Stacey Penney, MS, NASM-CPT, CES, PES, FNS
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Stacey Penney, MS, NASM-CPT, CES, PES, FNS

Stacey Penney is the Content Strategist with NASM and AFAA. A 20+ year veteran of the fitness industry, she's worked with the top certification and continuing education groups. At NASM and AFAA she drives the content for American Fitness Magazine, blog and the social media platforms. Stacey received her degree in Athletic Training/PE from San Diego State University and an MS in Exercise Science from CalU, plus credentials in Health Promotion Management & Consulting (UCSD), Instructional Technology (SDSU), group fitness and yoga. Previous San Diego Fall Prevention Task Force Chair, she’s developed continuing education curriculum for fitness organizations in addition to personal training, writing, and co-coaching youth rec soccer.

Behavior Change and MotivationCertified Personal TrainerFitness

How to Spark Dialogue with Personal Training Clients Using Social Influences & Conversation Starters We’ve been there. You’re definitely not the only personal trainer who has experienced the client who hardly talks during a session. It can make for an awkward encounter, leaving you thinking you don’t know how to

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Sprinters typically use a higher ratio of Fast-Twitch fibers while distance runners use a higher ratio of Slow-Twitch fibers.
Certified Personal TrainerFitnessNewsletter

Looking to build endurance? What about power? Do dreams of being an all-star hitter or marathon runner need to be dashed if twitch ratios aren’t ideal? Not necessarily. The types of muscle fibers targeted in different types of training programs can impact performance goals.   In this article, we explore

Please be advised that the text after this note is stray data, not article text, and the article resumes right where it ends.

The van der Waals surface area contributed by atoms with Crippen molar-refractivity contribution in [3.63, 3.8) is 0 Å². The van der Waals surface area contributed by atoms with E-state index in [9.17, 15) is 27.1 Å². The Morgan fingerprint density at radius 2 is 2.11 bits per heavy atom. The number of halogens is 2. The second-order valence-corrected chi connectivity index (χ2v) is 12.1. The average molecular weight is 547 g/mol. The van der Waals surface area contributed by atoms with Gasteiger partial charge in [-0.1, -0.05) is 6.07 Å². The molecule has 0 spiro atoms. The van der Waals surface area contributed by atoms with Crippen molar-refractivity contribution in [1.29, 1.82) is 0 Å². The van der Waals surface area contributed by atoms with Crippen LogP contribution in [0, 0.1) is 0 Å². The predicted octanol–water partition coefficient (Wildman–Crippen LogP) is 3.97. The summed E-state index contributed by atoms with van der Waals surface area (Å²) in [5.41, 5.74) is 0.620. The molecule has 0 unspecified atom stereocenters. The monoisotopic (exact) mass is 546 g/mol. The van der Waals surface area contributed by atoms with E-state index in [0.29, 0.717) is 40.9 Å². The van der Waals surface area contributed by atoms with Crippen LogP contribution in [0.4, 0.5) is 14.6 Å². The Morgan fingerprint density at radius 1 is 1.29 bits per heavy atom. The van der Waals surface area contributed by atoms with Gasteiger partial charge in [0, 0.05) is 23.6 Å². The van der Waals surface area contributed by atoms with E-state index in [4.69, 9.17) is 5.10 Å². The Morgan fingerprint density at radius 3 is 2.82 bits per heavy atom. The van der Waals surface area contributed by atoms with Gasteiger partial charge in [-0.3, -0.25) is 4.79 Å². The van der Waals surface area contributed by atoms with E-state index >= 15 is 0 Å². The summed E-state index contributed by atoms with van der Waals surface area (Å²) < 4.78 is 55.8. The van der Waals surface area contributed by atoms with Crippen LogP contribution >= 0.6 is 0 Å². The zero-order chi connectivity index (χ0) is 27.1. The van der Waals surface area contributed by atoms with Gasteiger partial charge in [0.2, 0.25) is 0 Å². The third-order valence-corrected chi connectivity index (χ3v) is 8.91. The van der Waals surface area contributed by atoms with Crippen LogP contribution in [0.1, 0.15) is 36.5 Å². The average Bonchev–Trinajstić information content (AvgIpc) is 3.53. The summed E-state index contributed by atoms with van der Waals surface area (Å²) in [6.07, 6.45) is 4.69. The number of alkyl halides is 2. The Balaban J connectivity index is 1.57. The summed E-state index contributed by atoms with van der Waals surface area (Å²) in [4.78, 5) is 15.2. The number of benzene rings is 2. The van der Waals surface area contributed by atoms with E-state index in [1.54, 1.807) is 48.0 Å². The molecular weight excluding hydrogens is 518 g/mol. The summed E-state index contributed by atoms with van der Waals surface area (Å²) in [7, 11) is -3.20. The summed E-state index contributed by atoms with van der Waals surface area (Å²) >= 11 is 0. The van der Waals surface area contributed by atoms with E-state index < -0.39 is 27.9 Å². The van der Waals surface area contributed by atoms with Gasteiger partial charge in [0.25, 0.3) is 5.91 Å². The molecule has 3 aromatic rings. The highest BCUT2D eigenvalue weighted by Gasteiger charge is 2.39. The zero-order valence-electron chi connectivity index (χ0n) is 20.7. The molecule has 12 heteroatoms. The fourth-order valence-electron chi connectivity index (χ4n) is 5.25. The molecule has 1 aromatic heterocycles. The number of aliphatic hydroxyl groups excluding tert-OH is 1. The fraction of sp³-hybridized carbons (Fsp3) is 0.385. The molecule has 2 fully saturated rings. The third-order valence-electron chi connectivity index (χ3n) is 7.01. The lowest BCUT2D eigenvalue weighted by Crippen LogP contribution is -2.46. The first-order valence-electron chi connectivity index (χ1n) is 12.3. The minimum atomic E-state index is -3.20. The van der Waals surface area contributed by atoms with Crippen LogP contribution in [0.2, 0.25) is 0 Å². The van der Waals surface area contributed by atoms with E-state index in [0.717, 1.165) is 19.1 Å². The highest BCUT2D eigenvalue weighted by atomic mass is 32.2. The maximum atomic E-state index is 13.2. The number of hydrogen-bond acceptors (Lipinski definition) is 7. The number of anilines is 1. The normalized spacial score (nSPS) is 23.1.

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Behavior Change and MotivationCertified Personal TrainerFitness ProfessionalsNewsletter

Are you motivated by someone telling you what to do or are you more motivated to do something when it is your own idea and choice to do it? You probably agreed with being more motivated by your own ideas and decisions. Do you think your clients feel the same

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Winter Sports

The physiological demands of exercising in the cold are a bit different than that of a more mild climate. The body tries to maintain a temperature of 98.6oF while it’s losing heat and moisture with every breath. Dehydration, hypoglycemia, and hypothermia can all be performance threats when exercising in the cold. See how

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Certified Personal TrainerSports PerformanceWinter Sports

Exercising in the cold can bring about many unique challenges. Besides overcoming the discomfort of being cold, what are the best strategies to stay safe and prevent some of

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